BY PAT BARRETT
There I was in the doctor’s office. I sat there as the good doc told me I needed an MRI to check out why my right eye was suddenly on the fritz. After I recovered from the initial shock, I thought (sadly enough), "Cool; I remember hearing you can convert MRI and CatScan files into STL data." After the MRI, I asked the tech if I could get a copy of the data. He happily obliged.
After a little googling, I found a package called Mimics made by Materialise Software This program allows users to clean up different scan layers to keep what they want. It then sweeps a volume around the periphery of the data. It took a little bit to get the convention down, but once I got going it was pretty easy to use. In the end, I was able to output a watertight solid model of my grey matter. Cool.
I imported the STL file into our ZEdit software and got it ready to print on our ZCorp 3D Printer. I slapped some imagery on the sides of the brain to give it a little flair, setup the machine and let it run. The entire print took a little over eight hours to build. The next morning I de-powdered and post processed my brain.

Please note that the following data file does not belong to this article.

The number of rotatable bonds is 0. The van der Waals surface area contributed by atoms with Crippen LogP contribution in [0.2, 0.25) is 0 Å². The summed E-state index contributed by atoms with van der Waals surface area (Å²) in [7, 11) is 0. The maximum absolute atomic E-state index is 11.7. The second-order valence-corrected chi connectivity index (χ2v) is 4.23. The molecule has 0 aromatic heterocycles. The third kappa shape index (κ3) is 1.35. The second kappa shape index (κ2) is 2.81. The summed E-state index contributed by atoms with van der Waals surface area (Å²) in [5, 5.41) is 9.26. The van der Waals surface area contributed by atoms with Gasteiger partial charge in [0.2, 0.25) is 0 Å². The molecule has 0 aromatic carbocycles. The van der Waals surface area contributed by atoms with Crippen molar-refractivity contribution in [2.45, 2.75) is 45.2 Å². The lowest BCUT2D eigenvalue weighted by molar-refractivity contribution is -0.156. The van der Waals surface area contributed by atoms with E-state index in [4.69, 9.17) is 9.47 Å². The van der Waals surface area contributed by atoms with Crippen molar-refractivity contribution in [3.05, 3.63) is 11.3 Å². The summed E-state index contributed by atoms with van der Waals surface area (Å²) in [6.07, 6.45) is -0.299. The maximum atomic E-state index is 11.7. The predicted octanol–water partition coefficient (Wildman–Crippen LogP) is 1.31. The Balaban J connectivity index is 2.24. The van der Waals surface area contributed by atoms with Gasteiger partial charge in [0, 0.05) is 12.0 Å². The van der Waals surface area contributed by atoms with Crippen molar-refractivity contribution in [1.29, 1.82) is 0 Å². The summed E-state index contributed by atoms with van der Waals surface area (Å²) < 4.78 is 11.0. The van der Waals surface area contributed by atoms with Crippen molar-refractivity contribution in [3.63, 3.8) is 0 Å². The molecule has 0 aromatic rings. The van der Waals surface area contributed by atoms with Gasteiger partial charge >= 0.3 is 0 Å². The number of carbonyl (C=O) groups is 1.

I’ve shown the model to a number of people now and the response varies from highly interested to "OK you can have it back now." Either way, who could have conceived when we were kids that one day we would live in an age when you could capture pictures of your brain without cracking open your skull, make a model on a computer of these pictures, then hit PRINT and hold a life size model of it in your hand the next morning. Sometimes we forget how impressive this technology really is.